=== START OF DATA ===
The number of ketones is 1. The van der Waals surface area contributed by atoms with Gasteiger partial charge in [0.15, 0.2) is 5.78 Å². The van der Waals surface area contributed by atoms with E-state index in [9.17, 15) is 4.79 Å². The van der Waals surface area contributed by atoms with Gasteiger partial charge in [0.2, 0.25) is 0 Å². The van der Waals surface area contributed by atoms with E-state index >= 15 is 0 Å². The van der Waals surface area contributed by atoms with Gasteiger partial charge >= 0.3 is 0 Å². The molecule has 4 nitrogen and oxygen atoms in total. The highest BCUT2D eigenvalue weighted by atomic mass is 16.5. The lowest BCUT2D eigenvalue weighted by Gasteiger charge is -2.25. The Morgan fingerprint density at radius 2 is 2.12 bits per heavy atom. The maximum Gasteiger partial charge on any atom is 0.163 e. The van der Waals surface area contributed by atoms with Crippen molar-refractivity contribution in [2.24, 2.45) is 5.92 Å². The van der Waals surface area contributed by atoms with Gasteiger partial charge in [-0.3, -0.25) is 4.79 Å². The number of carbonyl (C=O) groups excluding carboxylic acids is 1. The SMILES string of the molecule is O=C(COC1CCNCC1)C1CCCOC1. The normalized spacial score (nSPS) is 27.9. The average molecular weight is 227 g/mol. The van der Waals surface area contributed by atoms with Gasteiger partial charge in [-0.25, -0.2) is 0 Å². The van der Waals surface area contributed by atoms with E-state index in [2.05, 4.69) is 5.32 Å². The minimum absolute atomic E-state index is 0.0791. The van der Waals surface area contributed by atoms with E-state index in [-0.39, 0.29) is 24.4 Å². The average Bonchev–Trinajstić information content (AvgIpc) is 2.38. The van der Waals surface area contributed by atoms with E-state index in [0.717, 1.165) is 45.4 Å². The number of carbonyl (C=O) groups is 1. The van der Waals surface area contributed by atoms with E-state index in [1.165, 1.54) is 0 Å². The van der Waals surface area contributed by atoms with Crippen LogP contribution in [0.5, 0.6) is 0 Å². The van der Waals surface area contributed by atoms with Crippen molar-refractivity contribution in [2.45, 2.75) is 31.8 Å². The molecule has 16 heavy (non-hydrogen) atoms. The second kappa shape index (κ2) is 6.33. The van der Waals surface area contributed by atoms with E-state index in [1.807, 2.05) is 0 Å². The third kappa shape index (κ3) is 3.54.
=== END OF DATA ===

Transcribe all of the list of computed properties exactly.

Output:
The number of ketones is 1. The van der Waals surface area contributed by atoms with Gasteiger partial charge in [0.15, 0.2) is 5.78 Å². The van der Waals surface area contributed by atoms with E-state index in [9.17, 15) is 4.79 Å². The van der Waals surface area contributed by atoms with Gasteiger partial charge in [0.2, 0.25) is 0 Å². The van der Waals surface area contributed by atoms with E-state index >= 15 is 0 Å². The van der Waals surface area contributed by atoms with Gasteiger partial charge >= 0.3 is 0 Å². The molecule has 4 nitrogen and oxygen atoms in total. The highest BCUT2D eigenvalue weighted by atomic mass is 16.5. The lowest BCUT2D eigenvalue weighted by Gasteiger charge is -2.25. The Morgan fingerprint density at radius 2 is 2.12 bits per heavy atom. The maximum Gasteiger partial charge on any atom is 0.163 e. The van der Waals surface area contributed by atoms with Crippen molar-refractivity contribution in [2.24, 2.45) is 5.92 Å². The van der Waals surface area contributed by atoms with Gasteiger partial charge in [-0.3, -0.25) is 4.79 Å². The number of carbonyl (C=O) groups excluding carboxylic acids is 1. The SMILES string of the molecule is O=C(COC1CCNCC1)C1CCCOC1. The normalized spacial score (nSPS) is 27.9. The average molecular weight is 227 g/mol. The van der Waals surface area contributed by atoms with Gasteiger partial charge in [-0.25, -0.2) is 0 Å². The van der Waals surface area contributed by atoms with E-state index in [2.05, 4.69) is 5.32 Å². The minimum absolute atomic E-state index is 0.0791. The van der Waals surface area contributed by atoms with E-state index in [-0.39, 0.29) is 24.4 Å². The average Bonchev–Trinajstić information content (AvgIpc) is 2.38. The van der Waals surface area contributed by atoms with E-state index in [0.717, 1.165) is 45.4 Å². The number of carbonyl (C=O) groups is 1. The van der Waals surface area contributed by atoms with E-state index in [1.165, 1.54) is 0 Å². The van der Waals surface area contributed by atoms with Crippen LogP contribution in [0.5, 0.6) is 0 Å². The van der Waals surface area contributed by atoms with Crippen molar-refractivity contribution in [2.45, 2.75) is 31.8 Å². The molecule has 16 heavy (non-hydrogen) atoms. The second kappa shape index (κ2) is 6.33. The van der Waals surface area contributed by atoms with E-state index in [1.807, 2.05) is 0 Å². The third kappa shape index (κ3) is 3.54.